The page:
Whirlpool Aims for Smart Appliances in 2011
Smart appliances will need home control systems to store user preferences.
Whirlpool Smart Appliances
Whirlpool will release smart laundry appliances in 2011.
May 12, 2010 by Steven Castle

Whirlpool says by 2011 it will have “smart” appliances that can connect to smart meters and the smart grid.

Whirlpool representatives at the Alliance to Save Energy’s EE (Energy Efficiency) Global Forum in Washington, D.C. say the company will have its Energy Smart water heater, with an external hookup for connection to a smart meter, available by the end of 2010.

The company also says smart laundry appliances will be available in 2011.

Whirlpool has committed to making all its appliances “smart” by 2015. Smart appliances have the potential to save homeowners energy and money by receiving communications from local utilities and over the smart grid.

Part of the delay in manufacturing smart appliances, says Barry D. Wheeler, master technician of commercial home labs for Whirlpool, is making small enough “smart” hardware that communicates with a smart meter. Whirlpool appliances will likely have both Wi-Fi and ZigBee wireless technologies to connect to smart meters.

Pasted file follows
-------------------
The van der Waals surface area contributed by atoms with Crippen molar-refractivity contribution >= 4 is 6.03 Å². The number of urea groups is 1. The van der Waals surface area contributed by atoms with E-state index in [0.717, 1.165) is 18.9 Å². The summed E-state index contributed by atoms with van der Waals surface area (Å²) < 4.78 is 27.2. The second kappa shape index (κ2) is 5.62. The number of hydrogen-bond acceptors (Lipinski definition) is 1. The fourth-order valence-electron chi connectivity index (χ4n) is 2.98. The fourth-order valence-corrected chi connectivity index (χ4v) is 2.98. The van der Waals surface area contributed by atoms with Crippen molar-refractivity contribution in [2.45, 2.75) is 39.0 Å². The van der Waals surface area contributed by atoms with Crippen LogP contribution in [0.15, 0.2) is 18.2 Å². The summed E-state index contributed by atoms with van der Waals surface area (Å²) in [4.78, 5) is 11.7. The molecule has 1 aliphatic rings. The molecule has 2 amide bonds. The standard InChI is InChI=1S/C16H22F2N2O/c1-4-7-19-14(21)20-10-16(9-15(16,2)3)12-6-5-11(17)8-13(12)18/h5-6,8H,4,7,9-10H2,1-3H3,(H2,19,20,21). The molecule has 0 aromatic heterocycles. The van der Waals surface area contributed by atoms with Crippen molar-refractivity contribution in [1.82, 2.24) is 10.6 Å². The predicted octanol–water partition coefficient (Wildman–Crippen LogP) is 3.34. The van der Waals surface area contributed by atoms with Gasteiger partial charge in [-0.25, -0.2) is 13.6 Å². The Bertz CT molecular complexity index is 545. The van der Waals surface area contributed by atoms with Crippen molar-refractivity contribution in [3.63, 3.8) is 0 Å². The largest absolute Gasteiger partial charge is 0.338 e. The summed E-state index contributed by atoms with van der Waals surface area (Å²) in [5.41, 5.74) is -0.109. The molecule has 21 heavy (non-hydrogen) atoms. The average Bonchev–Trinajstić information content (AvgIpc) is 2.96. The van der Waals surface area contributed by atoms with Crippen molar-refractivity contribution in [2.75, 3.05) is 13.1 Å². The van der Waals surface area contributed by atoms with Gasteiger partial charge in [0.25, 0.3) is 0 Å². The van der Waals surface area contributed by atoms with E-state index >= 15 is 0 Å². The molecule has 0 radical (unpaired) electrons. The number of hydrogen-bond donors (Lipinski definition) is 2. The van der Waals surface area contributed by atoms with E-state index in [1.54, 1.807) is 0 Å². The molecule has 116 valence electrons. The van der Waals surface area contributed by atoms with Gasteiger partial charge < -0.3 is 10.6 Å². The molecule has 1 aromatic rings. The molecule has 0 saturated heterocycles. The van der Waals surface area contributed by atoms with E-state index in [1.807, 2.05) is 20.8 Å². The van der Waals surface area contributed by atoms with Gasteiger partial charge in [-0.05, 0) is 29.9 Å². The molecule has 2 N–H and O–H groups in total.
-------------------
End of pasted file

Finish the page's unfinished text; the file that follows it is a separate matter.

Wheeler says Whirlpool is looking to have on, off and delay modes so the appliance can turn on, off or delay a cycle depending on the information received from a utility. As part of smart grid programs, electric utilities may initiate demand response programs that turn off or turn down some home appliances during peak load periods to avoid brownouts - if the homeowner allows it and possibly for a discounted rate.

A smart clothes dryer, for example, could receive that information and delay its start to an off-peak time. It could also send an alert to the homeowner that a higher-tier pricing period is in effect - as a part of utilities going toward time-of-use or variable-rate pricing, in which electric rates would rise during peak usage periods like 3 pm to 8 pm.

Don’t look to get that info via LCD readouts on the appliances or the ability to program your preferences. Smart appliances won’t be that smart, and will likely require a separate processor or home control system to initiate, stop or delay a wash or dry cycle.

“Where do you put that intelligence?” asks Bill Hewa of American Water Heater Co., a partner of Whirlpool. “Part of what we’re working on is to communicate with home control and automation systems.”

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Steven Castle - Contributing Writer
Steven Castle is Electronic House's managing editor. he has been writing about consumer electronics, homes and energy efficiency topics for two decades. He is also the co-founder of GreenTech Advocates.

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